When it comes to retirement, our parents and their parents probably were better equipped and knowledgeable about what they wanted to accomplish than most are today. They were focused on it because there weren’t the tools available to them that are available for many of us today.
I thought it might be fun to take a look at some of these basics when it comes to retirement planning and refresh our memory that some of these are just as (if not more) relevant today as they were for our elders.
- Start Saving early…this is something many people don’t realize is one of the most powerful lessons we can still learn today. The power of “compounding” is something many underestimate but can lead to fortunes if you start early enough.
- Keep Saving for your lifetime…this is as equally important as starting early. Learning to put the money away consistently, year after year is one of the most powerful ways to save for retirement. It is amazing how little you have to start with and continue to deposit to leverage this power of compounding into a small (or large) fortune.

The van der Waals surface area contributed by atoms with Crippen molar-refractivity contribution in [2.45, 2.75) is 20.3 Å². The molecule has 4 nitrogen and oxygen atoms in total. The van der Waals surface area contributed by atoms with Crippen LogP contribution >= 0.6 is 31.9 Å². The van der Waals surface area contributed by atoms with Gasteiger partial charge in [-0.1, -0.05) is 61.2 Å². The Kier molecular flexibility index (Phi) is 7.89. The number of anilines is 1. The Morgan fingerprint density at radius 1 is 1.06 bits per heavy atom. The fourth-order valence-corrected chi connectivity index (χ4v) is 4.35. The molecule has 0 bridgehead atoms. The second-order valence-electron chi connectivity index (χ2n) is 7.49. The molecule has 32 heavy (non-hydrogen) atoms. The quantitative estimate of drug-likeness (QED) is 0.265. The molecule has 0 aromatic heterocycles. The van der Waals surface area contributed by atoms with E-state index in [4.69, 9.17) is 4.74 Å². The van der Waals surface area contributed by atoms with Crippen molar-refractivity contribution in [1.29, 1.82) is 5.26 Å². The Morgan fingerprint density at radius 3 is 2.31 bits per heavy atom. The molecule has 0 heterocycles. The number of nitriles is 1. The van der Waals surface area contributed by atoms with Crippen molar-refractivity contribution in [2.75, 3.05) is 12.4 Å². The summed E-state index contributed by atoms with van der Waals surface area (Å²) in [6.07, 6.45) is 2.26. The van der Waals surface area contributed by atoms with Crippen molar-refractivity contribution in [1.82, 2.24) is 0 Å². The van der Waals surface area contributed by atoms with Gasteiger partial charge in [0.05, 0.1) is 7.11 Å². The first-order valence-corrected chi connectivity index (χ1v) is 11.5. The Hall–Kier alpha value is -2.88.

- When available, choose a pension…some companies today (especially government and large commercial corporations) still offer pension plans for their employees. If they are available, figure out what they are, stay the course to qualify, and reap the rewards in your later years.
- Plan for health care…we all know bad things happen when it comes to health. Putting some money away for this purpose in advance of something happening beyond your insurance coverage is a good idea. A Health Savings Plan may be a good option to help with formal savings.
- Plan for college…with many public colleges using the GET program today, it is a smart way to be able to save for college for your kids early and save some money on tuition costs. There are variable levels so you can get started small and add along the way.
- Plan for your own retirement…with the introduction of 401(k) and IRA there are many other alternatives to help you save for your future. These are especially helpful when you don’t have a pension plan from your place of work.
The bottom line is to start early and stay consistent. With all the options available today, we can learn from our grandparents and use some of the key principles that got them through some rough times. The principles haven’t changed, just the ways to make it happen and the tools.